The Wave shows up in selected cinemas, and more widely on video-on-demand, this Friday, January 17.

WHAT THE CRITICS SAY:

“…a fairly clever, trippy saga with its heart in the right place.”–Chris Evangelista, Slashfilm (festival screening)

 

CAPSULE: A GIRL WALKS HOME ALONE AT NIGHT (2014)

Recommended

DIRECTED BY: Ana Lily Amirpour

FEATURING: Arash Marandi, , Marshall Manesh

PLOT: A young man romances a mysterious woman in the sparsely-inhabited town known as “Bad City.”

Still from A Girl Walks Home Alone at Night (2014)

WHY IT WON’T MAKE THE LIST: With no real plot to speak of, Girl is a bit of a tease, although the film’s exotic originality is seductive.

COMMENTS: The town of “Bad City” is so sparsely inhabited it only has one little boy, one junkie, one prostitute, one sexy socialite, one vice lord… and one vampire. The setting is the story in this plot-thin exercise, and it’s to Girl‘s credit that its atmosphere intoxicates even though the film does not have much to say. Leaning against a fence smoking, looking like a Persian James Dean in his shades and wife beater, protagonist Arash (Arash Marandi) begins the movie by rescuing a cat, then walking past a hooker in a headscarf and what looks to be a gully full of corpses. Arash’s dad, we soon learn, single-handedly keeps the local skag dealer in business. At night, the nearly deserted town is haunted by a silent female vampire in a striped shirt and a hijab who rides a skateboard (!) One night, dressed as Dracula and lost in a post-costume party stupor, Arash not only encounters the mysterious woman, but survives; not only survives, but is enthralled by her. The vampiress, who radiates loneliness and may be growing tired of her self-appointed role as Bad City’s judge and executioner, may be tempted by Arash as well.

There are some victims along the way, but that is pretty much the plot. What is fascinating about the movie is its evocation of a nowheresville hellscape: the nearly deserted suburban streets lensed in stark black and white, the long silences broken by ethereal music (everything from faux-Morricone to 80s angst-pop). The fact that the actors speak Persian and the women cover their hair implies that Bad City is located in Iran, but the movie was actually shot in and around Bakersfield, California, and the film’s sensibility is an odd mix of east and west, austerity and decadence. It’s like a second-generation Iranian-American distorted dream of a homeland never seen. The movie’s capacity to blend the bleak and the sensual sets it apart from run of the mill arthouse indies.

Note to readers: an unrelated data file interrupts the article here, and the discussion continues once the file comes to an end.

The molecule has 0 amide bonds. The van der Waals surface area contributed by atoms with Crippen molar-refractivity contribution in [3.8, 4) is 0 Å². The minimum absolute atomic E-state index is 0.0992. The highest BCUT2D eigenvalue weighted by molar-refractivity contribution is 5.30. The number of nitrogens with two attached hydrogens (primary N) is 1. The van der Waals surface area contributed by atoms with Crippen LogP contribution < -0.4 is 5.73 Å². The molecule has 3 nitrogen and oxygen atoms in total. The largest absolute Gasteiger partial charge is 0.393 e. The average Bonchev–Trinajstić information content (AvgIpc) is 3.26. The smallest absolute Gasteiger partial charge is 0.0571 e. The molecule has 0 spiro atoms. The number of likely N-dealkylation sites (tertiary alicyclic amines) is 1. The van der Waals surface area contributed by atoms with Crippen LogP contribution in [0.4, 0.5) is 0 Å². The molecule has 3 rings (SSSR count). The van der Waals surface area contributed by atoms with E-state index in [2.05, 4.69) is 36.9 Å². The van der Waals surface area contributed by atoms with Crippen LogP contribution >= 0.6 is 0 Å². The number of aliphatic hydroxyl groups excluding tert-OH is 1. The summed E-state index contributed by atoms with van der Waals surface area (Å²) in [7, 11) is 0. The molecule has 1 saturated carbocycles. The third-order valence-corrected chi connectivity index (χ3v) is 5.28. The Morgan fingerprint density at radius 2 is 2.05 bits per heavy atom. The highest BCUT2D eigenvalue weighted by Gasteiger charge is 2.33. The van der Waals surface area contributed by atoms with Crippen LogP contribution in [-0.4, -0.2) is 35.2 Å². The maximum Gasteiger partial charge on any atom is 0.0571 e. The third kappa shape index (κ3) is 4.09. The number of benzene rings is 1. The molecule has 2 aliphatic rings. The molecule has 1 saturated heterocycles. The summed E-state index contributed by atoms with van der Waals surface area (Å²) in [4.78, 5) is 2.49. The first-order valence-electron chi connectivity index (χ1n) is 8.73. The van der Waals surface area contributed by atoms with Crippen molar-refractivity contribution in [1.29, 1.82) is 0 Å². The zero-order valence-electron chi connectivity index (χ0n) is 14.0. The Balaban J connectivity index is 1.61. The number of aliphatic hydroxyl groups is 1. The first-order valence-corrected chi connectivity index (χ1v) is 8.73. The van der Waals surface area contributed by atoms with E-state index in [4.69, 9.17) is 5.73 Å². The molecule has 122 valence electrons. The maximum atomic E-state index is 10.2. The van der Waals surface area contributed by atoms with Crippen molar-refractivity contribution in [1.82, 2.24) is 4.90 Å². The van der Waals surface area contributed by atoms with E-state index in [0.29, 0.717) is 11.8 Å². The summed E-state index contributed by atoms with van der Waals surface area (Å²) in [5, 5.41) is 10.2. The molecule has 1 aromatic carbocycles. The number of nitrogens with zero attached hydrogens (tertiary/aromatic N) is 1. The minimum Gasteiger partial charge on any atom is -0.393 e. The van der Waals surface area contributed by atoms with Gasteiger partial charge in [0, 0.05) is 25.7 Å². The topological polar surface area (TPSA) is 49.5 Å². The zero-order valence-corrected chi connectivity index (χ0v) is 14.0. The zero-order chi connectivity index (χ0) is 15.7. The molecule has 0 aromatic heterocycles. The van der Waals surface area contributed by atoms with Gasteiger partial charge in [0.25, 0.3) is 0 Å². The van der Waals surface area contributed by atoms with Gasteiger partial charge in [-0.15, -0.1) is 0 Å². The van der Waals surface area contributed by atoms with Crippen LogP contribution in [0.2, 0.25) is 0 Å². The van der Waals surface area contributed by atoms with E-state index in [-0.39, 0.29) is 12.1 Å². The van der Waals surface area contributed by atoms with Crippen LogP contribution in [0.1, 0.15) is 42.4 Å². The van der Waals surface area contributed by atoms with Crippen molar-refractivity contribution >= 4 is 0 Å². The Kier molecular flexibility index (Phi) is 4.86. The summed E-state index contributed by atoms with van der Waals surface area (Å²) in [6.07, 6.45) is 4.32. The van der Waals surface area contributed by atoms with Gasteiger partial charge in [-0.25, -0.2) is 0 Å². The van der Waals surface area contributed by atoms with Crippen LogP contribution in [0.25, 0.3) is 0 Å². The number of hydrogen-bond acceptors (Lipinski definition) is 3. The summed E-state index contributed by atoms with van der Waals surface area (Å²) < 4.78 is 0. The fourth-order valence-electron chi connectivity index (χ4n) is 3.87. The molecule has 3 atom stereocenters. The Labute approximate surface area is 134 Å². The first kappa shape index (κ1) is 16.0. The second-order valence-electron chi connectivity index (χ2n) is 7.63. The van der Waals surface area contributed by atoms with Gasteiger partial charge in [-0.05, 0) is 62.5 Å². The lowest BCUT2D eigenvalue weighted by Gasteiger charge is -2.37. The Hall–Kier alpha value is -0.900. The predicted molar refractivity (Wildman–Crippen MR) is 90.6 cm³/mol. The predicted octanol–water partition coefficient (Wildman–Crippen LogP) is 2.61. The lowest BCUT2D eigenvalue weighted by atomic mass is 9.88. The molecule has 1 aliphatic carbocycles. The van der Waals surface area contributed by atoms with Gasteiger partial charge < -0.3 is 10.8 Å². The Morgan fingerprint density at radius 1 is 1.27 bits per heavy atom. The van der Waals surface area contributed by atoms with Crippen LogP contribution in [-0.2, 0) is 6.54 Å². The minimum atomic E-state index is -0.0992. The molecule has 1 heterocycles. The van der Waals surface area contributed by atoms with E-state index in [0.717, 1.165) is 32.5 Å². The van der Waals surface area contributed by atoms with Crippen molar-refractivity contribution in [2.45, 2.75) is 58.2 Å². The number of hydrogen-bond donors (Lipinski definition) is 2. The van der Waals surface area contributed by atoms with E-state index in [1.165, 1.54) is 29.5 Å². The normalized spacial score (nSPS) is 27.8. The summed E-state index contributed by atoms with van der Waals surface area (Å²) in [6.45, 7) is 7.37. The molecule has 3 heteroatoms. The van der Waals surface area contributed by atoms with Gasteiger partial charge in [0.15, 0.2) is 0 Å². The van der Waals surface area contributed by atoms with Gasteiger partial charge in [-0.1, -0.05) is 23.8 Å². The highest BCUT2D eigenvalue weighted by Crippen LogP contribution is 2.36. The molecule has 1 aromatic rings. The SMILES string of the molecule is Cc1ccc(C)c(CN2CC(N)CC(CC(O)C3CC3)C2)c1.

Writer/director Amirpour professes admiration for and Sergio Leone, but seems like the heaviest influence here, and not just because Girl would make a perfect languid-fang double feature with Only Lovers Left Alive.  The minimalism (there are some very drawn out sequences in Girl), gift for framing urban decay, and eclectic use of pop music all suggest early Jarmusch. I would usually use “style-over-substance” as a compliment rather than an insult, but in this case I do believe that Girl would benefit from a little more meat on its aesthetic bones, a little more blood in its beautiful veins. It’s not a masterpiece, but it is an exciting movie, one that suggests that its director might have a masterpiece in her somewhere down the line.

The film might not have ever been made without the support of , who signed on as a producer after falling in love with the script.

WHAT THE CRITICS SAY:

“Just when you think you’ve seen it all… along comes something completely new, or at least something so intriguingly bizarre as to seem completely new.”–Joe Morgenstern, The Wall Street Journal (contemporaneous)